Posted by dbrown at 02:05 PM
The fledgling Nigerian Home Video Soap Opera industry

Lots of great quotes in this story.

Such as:

"Fan mail, meanwhile, is also rare because of the lack of a functioning postal service. "Once we get P.O. boxes and mailmen, I think the fan mail will grow substantially," suggests screenwriter and producer Victor Okhai. "

Posted by tmonkey at 10:09 AM
June 26, 2002
I have seen the future and it is ugly

This is a proposed new development for the WTC site. It loads slow even on a superconductor. Boy is it strange. And did I mention ugly?

Also: sound warning (that's for you, David).

Posted by kio at 04:26 PM
Pre-Crime, or Pre-Celeb?

Can you tell a pre-criminal from a pre-celeb? Take our quiz and find out. I was on a roll -- 6 right answers -- but then David Schwimmer screwed me up. I hate that show anyway.

Posted by dbrown at 03:38 PM
Le Tour c'est Le Tour

Tour news! Or at least a press release. "George, Pavel and Eki will be the motors of the team ... Benoit will be the most motivated rider of the whole peloton at the start in Luxembourg. And Victor is back, as he was very strong in the Dauphine."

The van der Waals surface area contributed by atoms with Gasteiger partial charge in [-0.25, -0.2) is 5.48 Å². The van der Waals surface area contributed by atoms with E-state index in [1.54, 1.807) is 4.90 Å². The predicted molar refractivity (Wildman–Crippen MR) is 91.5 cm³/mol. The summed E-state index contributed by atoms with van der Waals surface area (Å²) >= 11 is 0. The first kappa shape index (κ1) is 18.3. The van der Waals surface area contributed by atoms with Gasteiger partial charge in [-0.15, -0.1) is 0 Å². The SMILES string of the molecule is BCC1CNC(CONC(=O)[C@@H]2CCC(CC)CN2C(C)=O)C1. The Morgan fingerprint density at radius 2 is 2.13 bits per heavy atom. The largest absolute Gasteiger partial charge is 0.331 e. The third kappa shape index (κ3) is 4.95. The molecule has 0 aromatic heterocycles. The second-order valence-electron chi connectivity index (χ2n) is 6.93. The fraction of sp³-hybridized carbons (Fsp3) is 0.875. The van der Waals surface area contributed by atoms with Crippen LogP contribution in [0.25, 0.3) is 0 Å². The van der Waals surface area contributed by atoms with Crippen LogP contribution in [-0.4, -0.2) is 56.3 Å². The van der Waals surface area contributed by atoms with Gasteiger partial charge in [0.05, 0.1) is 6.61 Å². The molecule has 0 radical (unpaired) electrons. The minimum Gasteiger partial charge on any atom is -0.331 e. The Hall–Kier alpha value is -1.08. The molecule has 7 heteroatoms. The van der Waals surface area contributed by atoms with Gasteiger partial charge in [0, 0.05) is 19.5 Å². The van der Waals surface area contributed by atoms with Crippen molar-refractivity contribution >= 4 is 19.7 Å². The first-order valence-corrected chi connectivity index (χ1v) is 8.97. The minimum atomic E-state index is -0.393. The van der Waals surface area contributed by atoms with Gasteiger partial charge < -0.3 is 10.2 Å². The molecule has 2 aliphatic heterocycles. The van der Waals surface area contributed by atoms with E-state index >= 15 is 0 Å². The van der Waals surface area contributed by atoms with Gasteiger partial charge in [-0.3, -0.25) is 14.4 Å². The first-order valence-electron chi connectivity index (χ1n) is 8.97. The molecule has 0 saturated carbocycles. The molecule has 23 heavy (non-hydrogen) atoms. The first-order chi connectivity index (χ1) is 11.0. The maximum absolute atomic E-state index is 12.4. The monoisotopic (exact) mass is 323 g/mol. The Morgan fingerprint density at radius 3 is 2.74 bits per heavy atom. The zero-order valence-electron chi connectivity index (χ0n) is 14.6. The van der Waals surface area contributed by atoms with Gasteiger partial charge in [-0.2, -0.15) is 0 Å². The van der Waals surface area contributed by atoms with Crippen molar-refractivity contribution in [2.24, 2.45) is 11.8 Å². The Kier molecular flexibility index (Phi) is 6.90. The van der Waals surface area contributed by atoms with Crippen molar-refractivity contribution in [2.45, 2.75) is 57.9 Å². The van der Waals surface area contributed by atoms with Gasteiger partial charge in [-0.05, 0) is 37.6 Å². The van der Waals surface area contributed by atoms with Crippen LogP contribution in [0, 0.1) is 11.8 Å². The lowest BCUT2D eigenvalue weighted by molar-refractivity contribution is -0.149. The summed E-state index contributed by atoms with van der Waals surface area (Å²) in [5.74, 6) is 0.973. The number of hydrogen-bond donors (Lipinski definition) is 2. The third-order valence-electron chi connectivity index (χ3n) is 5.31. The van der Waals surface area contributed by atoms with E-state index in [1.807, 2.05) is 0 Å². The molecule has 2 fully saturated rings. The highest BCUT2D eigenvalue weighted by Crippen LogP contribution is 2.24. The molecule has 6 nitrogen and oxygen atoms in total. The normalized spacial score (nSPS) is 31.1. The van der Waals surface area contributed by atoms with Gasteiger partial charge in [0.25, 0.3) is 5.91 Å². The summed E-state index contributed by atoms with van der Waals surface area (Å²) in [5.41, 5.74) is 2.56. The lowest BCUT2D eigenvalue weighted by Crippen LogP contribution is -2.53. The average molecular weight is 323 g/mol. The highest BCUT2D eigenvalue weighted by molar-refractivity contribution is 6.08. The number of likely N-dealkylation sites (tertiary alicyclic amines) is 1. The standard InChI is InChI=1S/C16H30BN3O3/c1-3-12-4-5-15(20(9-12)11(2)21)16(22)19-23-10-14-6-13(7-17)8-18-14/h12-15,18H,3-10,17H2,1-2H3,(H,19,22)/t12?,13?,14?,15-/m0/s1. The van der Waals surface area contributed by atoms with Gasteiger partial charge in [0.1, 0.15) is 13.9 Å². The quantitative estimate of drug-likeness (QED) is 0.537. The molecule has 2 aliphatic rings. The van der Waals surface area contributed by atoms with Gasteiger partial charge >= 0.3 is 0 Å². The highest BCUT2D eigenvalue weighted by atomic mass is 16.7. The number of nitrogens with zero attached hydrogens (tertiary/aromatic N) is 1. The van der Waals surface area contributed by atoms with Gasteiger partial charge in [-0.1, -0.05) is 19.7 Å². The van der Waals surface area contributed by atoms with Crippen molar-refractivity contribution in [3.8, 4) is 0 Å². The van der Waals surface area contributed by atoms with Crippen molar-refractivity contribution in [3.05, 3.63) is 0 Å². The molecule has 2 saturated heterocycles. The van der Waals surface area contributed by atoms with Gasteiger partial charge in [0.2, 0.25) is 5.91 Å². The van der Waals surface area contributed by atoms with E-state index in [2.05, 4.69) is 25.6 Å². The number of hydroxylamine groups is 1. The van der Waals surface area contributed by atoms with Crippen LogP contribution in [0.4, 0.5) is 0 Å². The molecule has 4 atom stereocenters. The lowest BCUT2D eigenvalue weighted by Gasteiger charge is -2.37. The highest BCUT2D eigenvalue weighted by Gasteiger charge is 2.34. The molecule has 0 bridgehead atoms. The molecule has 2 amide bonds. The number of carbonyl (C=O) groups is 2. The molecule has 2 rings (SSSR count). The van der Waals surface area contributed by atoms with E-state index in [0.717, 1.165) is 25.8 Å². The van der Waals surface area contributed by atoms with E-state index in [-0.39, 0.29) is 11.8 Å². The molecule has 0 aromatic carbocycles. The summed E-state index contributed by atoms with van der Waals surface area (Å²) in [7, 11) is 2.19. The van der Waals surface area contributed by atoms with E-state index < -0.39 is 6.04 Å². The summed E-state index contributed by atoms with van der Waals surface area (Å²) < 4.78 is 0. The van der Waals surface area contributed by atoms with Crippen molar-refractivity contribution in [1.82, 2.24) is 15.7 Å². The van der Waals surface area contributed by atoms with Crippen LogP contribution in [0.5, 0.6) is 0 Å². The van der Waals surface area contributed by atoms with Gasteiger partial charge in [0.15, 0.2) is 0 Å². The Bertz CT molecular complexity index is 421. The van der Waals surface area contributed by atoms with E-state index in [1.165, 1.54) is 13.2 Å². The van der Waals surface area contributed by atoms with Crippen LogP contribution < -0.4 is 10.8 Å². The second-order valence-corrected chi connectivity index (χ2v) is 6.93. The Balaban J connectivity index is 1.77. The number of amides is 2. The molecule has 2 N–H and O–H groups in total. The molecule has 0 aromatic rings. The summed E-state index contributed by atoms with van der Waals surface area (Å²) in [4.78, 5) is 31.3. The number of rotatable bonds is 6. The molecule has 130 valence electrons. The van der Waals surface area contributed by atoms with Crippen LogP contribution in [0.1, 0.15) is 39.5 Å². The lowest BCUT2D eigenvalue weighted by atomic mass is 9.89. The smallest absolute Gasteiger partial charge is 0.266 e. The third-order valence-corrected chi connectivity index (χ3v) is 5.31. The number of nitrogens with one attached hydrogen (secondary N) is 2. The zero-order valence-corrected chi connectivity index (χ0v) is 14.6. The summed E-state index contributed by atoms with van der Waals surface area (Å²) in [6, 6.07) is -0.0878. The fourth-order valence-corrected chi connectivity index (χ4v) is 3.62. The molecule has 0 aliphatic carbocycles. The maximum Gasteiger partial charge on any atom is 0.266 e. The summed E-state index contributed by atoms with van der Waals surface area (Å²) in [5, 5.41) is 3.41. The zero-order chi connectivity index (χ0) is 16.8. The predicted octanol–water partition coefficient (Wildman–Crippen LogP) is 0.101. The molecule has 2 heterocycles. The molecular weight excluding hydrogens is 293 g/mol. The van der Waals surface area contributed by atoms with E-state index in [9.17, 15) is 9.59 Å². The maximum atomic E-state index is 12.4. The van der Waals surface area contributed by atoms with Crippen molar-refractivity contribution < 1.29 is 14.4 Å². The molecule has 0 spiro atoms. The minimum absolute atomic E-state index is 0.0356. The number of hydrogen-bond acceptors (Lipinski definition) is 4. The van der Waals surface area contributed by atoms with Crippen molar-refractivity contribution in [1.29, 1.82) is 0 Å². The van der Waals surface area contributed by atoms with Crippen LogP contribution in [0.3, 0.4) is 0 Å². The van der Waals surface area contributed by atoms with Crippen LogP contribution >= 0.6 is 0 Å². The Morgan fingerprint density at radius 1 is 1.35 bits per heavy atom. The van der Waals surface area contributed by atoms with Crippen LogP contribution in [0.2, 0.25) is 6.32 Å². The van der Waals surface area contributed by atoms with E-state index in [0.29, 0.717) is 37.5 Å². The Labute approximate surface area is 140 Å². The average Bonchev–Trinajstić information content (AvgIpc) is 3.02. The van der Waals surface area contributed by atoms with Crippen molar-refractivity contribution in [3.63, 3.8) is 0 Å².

Posted by dbrown at 02:08 PM
All good things must come to an enema...

"Imagine a library containing all possible books, ordered alphabetically on a single shelf. Books in which the first letter is "a" are at the left hand side. Books in which the first letter is "z" are at the right. In picture (i) below, the shelf is shown vertically with "left" (a) at the top and "right" (z) at the bottom. The first book in the "a" section reads "aaaaaaaaaaaa..."; somewhere to its right are books that start "all good things must come to an end..."; a tiny bit further to the right are books that start "all good things must come to an enema...". "

A Borgesian text-input interface

(from MeFi)


Posted by tmonkey at 09:43 AM
June 25, 2002
Bring it on!

If this bill goes through, we might see studios hacking P2P networks, and I for one want front row seats. I think it would be a good thing, actually. We might actually learn something from it, though I do fear the little guys will get outgunned in the end, but I think something good could come out of it.

Then again, I could be wrong. What do y'all think?

Posted by tmonkey at 08:20 PM
New Palestine

The only interesting take on Bush-Palestine I've seen so far, from Josh Marshall's blog.

"Like cheap donuts the low quality of President Bush's new Middle East proposal only becomes completely clear after the first couple bites.

The highlight, the shot in the arm, of this exercise is supposed to be the US endorsement of a Palestinian state, or rather a provisional state. But isn't that what the Palestinians already have? Or thought they had? What is the Palestinian Authority after all but a provisional state? What they get is a change in vocabulary.